The band plays a minimum of two gigs a year: the bike-fest and Halloween. We didn't play the bike gig. We didn't play Halloween, damn it! Once again K bailed. Halloween is a great gig, no pressure, all fun. K decided that he wanted to see Cheap Trick instead. I can't think any band I would pass up a gig to see. Not Tom Waits, not Elvis Costello, not even a back from the dead Clash. Making music is always better than listening to it.
I did get to play, the second party the LUC and I went to was a quiet little affair. Just a few people and a couple of guitars. Three of the four women were music theater types, good singers and not at all shy. None of them played guitar particularly well. I snagged an instrument in a moment of inattention and didn't let it go. Keeping it wasn't hard, all I had to do was keep playing. A task made easy because all the songs used the same four chords. This kind of improvisation is fun because the harmonies change so little there's lots of room for experimentation. Mind you, playing under a singer requires a subtle touch. You can't get too out there or you'll throw them.
The LUC gave me a hug from behind while I was playing, and that my friends is why I'd rather play than listen. No, not because of the sex. Well, not entirely.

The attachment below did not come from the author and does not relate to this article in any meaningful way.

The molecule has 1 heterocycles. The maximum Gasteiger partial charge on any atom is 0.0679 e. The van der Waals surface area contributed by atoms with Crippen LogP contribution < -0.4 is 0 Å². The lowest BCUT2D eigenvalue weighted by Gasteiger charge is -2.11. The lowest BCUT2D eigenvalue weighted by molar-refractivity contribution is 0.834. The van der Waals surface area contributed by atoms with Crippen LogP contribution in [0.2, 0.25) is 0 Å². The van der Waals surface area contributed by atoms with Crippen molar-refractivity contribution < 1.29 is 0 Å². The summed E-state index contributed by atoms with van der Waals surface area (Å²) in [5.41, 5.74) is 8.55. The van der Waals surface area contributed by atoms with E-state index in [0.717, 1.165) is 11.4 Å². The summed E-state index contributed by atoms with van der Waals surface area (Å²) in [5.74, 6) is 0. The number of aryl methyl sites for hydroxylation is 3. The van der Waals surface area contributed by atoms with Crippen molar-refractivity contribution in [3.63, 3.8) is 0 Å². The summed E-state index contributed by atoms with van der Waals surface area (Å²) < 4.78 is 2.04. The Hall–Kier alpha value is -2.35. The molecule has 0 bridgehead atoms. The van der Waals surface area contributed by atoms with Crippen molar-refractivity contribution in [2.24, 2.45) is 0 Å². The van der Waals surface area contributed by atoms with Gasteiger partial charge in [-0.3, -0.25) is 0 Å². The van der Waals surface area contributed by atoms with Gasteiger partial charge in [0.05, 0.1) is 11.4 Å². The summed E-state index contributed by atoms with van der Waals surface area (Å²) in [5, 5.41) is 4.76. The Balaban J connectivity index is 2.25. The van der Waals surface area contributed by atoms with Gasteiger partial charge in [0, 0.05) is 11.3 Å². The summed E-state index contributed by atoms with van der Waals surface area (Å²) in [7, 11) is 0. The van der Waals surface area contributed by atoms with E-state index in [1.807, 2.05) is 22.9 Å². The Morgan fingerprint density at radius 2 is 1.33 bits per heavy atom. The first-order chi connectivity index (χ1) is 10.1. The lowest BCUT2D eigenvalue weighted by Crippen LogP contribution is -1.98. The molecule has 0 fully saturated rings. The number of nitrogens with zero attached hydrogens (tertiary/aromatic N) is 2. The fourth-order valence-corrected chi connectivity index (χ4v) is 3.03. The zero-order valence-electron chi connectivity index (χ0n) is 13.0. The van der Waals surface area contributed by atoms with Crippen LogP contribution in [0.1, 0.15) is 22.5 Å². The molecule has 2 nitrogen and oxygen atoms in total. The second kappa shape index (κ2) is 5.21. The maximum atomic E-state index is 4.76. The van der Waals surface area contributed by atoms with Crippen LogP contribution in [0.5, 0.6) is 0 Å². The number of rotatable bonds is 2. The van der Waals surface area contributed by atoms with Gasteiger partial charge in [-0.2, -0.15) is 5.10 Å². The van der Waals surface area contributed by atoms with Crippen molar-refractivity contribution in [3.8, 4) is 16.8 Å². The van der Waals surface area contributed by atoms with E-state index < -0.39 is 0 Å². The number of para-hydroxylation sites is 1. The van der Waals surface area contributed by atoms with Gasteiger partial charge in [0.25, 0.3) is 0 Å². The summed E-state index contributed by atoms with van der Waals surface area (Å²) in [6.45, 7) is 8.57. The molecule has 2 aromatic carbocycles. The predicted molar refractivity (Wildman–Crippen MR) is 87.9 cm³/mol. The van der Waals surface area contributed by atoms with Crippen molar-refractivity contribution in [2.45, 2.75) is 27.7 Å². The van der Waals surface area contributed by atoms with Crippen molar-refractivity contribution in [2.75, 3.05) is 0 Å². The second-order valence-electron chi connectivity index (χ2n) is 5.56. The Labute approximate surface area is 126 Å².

It's about connection. I know people who find community in shared experience but I'm not really like that. For me the act of appreciating music is a solitary one. It's too subjective, I'm always wondering if what I heard was the same as what my companions heard. It's too hard to explain after the fact that interesting key change or whatever, and too annoying for everyone to point it out at the time. Forget about trying to describe the emotions the music inspires, every time I've tried I get bemused and embarrassed looks.
But when I'm playing there's one less level of interpretation, at least I don't have to wonder whether I heard things correctly. I'm probably kidding myself, we're all trapped in our brain bubbles and who can really know if our perceptions are the same? But at least it feels like a conversation rather than a debate. There's an exchange of ideas between me and the audience rather than an after the fact discussion of a third party experience.
It might be all an illusion but I love the feeling of connection when people are really listening. Unfortunately the only time that happened was during Hotel California. Man, I haven't been able to get it out of my head! It was a good one for me because it has a guitar solo so I got to step out a little. P and his partner did a drunken vocal interpretation of the solo and despite that everyone still listened to me. How do I know? Because it went on for twice the normal length and only stopped when I gave up trying to drown out the intoxicated stupidity happening behind me. But I digress, I was talking about hugs.
What is a hug? I played well and with passion, and she heard and appreciated it. In this case it was concrete proof of a connection and that rocks.
So: a pretty good Halloween despite not doing a real gig, now if only I could get that demon song out of my head.